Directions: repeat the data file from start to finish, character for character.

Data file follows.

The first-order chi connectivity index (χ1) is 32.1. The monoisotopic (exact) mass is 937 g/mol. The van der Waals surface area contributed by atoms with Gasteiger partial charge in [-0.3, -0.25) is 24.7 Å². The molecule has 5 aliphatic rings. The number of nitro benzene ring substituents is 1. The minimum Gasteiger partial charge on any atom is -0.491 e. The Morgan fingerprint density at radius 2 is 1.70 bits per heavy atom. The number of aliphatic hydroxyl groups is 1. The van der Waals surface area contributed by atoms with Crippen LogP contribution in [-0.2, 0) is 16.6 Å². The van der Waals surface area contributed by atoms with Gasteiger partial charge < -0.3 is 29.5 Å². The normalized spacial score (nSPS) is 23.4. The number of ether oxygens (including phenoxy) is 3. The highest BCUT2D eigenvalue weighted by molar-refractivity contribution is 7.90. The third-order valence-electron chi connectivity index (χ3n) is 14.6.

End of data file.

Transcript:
The first-order chi connectivity index (χ1) is 32.1. The monoisotopic (exact) mass is 937 g/mol. The van der Waals surface area contributed by atoms with Gasteiger partial charge in [-0.3, -0.25) is 24.7 Å². The molecule has 5 aliphatic rings. The number of nitro benzene ring substituents is 1. The minimum Gasteiger partial charge on any atom is -0.491 e. The Morgan fingerprint density at radius 2 is 1.70 bits per heavy atom. The number of aliphatic hydroxyl groups is 1. The van der Waals surface area contributed by atoms with Crippen LogP contribution in [-0.2, 0) is 16.6 Å². The van der Waals surface area contributed by atoms with Gasteiger partial charge < -0.3 is 29.5 Å². The normalized spacial score (nSPS) is 23.4. The number of ether oxygens (including phenoxy) is 3. The highest BCUT2D eigenvalue weighted by molar-refractivity contribution is 7.90. The third-order valence-electron chi connectivity index (χ3n) is 14.6.